After catching flack for a bill that would require women to obtain permission before having an abortion, Missouri state Rep. Rick Brattin’s (R) latest proposal is being derided for seemingly arbitrary new limits against “food stamp” recipients.
The Riverfront Times reported that House Bill 813 would bar participants in the Supplemental Nutrition Assistance Program (SNAP) from using it to buy fish, steak, soda, cookies, chips and energy drinks.
“There have been a lot of studies on fraud, when there were actually people buying, trading and selling their EBT cards, but it was a very small percentage of the overall population,” Washington University professor and author Mark Rank told the Times. “But fish is good for you — why should that be prohibited?”
Rank, who wrote a book examining and dispelling stereotypes regarding people relying on federal assistance programs, bills like HB 813 are fueled by the argument that many welfare and “food stamp” users actually use their benefits to live beyond their means.
“What I find is, first of all, food stamps run out by the third week of the month,” Rank said. “A lot of people I met are extremely frugal in terms of using their food stamps and making decent decisions for what foods to buy or not. What I find is for the most part, people are trying to get by.”
The St. Louis Post-Dispatch editorial board panned the Republican-controlled state legislature for using negative stigmas surrounding people using SNAP and other programs as the basis for a number of measures, including Brattin’s bill.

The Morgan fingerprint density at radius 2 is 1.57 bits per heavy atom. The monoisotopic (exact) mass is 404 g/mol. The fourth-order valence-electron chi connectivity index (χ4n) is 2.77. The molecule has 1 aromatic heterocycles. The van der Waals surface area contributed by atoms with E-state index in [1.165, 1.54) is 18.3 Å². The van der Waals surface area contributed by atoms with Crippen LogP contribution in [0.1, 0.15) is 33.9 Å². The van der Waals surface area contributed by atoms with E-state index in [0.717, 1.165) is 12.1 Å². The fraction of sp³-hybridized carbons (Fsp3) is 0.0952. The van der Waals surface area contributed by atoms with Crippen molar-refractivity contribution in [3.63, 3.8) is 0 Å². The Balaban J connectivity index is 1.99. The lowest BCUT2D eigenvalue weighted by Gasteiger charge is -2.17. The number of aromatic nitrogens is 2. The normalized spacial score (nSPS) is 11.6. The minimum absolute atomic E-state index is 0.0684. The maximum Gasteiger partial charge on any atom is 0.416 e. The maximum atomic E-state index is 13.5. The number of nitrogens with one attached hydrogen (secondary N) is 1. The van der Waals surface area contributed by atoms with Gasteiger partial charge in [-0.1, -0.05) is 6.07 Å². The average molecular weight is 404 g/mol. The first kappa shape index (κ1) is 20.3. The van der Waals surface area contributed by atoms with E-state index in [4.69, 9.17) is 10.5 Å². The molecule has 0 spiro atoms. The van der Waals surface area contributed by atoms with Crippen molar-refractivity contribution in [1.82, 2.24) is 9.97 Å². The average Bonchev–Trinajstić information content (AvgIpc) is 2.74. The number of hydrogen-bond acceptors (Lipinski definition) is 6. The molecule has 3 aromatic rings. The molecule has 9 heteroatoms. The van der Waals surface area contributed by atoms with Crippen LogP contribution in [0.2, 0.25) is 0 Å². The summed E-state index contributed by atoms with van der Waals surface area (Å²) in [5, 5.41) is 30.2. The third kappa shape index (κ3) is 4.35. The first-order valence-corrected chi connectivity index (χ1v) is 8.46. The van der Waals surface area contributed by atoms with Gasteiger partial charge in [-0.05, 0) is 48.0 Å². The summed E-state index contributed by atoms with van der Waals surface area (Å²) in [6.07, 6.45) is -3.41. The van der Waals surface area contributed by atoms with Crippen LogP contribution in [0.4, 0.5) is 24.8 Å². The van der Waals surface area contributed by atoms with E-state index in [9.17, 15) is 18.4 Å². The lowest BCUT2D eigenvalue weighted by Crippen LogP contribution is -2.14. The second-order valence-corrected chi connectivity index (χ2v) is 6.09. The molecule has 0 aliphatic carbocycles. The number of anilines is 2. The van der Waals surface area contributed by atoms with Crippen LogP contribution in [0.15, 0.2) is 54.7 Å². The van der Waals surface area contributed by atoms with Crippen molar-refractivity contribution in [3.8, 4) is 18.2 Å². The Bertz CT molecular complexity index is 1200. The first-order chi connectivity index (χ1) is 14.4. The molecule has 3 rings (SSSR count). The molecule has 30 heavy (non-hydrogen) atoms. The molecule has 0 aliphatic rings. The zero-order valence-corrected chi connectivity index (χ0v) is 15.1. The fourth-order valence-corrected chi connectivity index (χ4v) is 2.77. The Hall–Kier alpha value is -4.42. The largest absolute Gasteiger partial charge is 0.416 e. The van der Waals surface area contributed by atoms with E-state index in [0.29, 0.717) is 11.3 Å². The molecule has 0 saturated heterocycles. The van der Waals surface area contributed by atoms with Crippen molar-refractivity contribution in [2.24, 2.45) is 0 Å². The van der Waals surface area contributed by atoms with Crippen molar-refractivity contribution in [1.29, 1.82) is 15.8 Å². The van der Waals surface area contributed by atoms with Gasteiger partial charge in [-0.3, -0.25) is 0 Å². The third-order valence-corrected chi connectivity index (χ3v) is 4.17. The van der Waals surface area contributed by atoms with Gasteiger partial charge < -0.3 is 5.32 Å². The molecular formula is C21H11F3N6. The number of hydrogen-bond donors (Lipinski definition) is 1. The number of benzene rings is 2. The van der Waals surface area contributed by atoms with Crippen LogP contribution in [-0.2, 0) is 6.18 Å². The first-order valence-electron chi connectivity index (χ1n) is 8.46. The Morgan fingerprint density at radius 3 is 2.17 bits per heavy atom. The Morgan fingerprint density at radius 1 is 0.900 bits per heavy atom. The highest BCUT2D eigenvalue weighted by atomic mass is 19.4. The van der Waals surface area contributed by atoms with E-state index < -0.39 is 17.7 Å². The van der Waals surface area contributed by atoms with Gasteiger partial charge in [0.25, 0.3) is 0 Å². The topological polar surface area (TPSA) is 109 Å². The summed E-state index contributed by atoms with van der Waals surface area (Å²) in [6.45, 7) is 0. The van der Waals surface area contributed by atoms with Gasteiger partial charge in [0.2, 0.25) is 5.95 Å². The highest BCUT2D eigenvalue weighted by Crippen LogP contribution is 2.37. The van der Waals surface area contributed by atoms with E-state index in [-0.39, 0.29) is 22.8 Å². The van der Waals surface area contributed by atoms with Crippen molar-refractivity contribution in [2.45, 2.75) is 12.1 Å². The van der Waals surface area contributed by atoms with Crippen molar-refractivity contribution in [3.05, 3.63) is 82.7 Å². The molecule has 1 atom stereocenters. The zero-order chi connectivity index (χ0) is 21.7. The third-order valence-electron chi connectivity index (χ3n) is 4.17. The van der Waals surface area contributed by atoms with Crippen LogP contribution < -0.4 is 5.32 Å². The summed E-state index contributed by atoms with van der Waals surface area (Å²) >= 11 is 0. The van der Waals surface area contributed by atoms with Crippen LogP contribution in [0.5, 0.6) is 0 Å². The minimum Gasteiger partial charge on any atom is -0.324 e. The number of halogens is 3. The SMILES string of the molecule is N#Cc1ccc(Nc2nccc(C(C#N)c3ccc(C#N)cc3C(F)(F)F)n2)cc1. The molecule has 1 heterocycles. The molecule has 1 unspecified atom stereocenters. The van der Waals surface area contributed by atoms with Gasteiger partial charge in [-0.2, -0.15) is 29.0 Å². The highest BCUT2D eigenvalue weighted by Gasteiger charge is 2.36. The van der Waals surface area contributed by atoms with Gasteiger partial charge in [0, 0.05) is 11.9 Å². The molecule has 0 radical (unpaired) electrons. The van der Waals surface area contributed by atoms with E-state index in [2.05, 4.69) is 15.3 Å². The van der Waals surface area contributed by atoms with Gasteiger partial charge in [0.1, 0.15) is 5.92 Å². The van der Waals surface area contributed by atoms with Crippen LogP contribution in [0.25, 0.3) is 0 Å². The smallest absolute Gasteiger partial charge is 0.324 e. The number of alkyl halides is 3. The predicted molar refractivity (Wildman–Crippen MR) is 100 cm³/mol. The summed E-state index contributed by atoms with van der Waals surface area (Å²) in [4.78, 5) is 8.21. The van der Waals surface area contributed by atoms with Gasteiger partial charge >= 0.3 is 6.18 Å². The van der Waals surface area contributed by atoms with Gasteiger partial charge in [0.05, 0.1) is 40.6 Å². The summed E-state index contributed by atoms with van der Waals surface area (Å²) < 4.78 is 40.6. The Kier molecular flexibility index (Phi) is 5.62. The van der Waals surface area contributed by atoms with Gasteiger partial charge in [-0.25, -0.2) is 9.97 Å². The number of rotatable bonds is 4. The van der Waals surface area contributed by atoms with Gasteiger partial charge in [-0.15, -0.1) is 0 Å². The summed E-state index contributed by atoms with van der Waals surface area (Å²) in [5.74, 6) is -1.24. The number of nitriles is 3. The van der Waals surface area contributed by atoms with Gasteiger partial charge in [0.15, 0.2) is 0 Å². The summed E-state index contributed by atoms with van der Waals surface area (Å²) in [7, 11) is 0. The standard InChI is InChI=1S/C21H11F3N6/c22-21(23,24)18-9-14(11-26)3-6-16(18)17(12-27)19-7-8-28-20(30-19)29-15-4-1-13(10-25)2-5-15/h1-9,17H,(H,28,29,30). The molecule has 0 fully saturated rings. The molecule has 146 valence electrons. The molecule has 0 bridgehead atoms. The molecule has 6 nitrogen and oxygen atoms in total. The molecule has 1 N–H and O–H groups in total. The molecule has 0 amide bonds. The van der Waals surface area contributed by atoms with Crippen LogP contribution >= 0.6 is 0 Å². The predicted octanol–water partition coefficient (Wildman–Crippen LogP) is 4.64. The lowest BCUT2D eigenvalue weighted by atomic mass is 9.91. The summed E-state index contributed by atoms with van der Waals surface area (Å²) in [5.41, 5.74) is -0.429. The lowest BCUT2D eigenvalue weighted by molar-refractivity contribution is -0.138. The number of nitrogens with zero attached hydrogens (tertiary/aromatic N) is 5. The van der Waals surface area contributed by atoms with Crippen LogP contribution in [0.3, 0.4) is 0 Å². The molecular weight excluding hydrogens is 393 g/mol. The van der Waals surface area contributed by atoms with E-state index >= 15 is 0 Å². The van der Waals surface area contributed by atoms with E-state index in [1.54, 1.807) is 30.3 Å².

“Among many, if not most, Republican lawmakers in Missouri, it is an article of faith that people on “welfare” are lazy good-for-nothings who prefer to sit on the sofa watching TV, eating steak, gawking at pornography and soaking up fabulous government benefits instead of hauling their able bodies to work,” the board wrote. “The facts behind poverty in Missouri belie this notion, but never mind! Why let facts get in the way when stereotypes are so much easier?”
Brattin also came under criticism last year after pushing a bill that required a woman seeking an abortion to receive consent from the man who impregnated her, except in cases involving rape — provided the woman could demonstrate that she had been assaulted. He later blamed “the women’s movement” for inspiring the bill, saying men had been forced out of the decision-making process regarding abortions.